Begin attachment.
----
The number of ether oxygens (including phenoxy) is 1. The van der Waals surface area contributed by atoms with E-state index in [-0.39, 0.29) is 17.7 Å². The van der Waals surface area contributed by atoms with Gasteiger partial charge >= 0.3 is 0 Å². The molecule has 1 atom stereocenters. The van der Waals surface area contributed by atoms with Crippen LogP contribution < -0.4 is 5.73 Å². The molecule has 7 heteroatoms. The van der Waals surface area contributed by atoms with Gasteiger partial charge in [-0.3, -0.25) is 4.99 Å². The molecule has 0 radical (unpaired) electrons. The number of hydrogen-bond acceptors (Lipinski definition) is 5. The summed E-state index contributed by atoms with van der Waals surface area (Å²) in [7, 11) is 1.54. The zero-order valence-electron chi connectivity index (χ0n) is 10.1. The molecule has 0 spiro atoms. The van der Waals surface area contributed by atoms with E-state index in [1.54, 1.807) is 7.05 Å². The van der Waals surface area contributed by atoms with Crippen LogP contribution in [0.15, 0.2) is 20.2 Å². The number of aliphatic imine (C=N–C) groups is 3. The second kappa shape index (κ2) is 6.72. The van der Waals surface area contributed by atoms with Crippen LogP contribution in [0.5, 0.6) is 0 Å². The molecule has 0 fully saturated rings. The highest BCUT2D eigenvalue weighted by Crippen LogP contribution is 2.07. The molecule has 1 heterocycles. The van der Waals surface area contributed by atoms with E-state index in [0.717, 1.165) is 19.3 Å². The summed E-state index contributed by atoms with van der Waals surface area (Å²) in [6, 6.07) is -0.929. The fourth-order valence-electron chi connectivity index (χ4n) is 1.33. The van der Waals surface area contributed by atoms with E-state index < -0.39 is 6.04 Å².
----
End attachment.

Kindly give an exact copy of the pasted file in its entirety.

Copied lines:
The number of ether oxygens (including phenoxy) is 1. The van der Waals surface area contributed by atoms with E-state index in [-0.39, 0.29) is 17.7 Å². The van der Waals surface area contributed by atoms with Gasteiger partial charge >= 0.3 is 0 Å². The molecule has 1 atom stereocenters. The van der Waals surface area contributed by atoms with Crippen LogP contribution < -0.4 is 5.73 Å². The molecule has 7 heteroatoms. The van der Waals surface area contributed by atoms with Gasteiger partial charge in [-0.3, -0.25) is 4.99 Å². The molecule has 0 radical (unpaired) electrons. The number of hydrogen-bond acceptors (Lipinski definition) is 5. The summed E-state index contributed by atoms with van der Waals surface area (Å²) in [7, 11) is 1.54. The zero-order valence-electron chi connectivity index (χ0n) is 10.1. The molecule has 0 spiro atoms. The van der Waals surface area contributed by atoms with E-state index in [1.54, 1.807) is 7.05 Å². The van der Waals surface area contributed by atoms with Crippen LogP contribution in [0.15, 0.2) is 20.2 Å². The number of aliphatic imine (C=N–C) groups is 3. The second kappa shape index (κ2) is 6.72. The van der Waals surface area contributed by atoms with Crippen LogP contribution in [0.5, 0.6) is 0 Å². The molecule has 0 fully saturated rings. The highest BCUT2D eigenvalue weighted by Crippen LogP contribution is 2.07. The molecule has 1 heterocycles. The van der Waals surface area contributed by atoms with E-state index in [0.717, 1.165) is 19.3 Å². The summed E-state index contributed by atoms with van der Waals surface area (Å²) in [6, 6.07) is -0.929. The fourth-order valence-electron chi connectivity index (χ4n) is 1.33. The van der Waals surface area contributed by atoms with E-state index < -0.39 is 6.04 Å².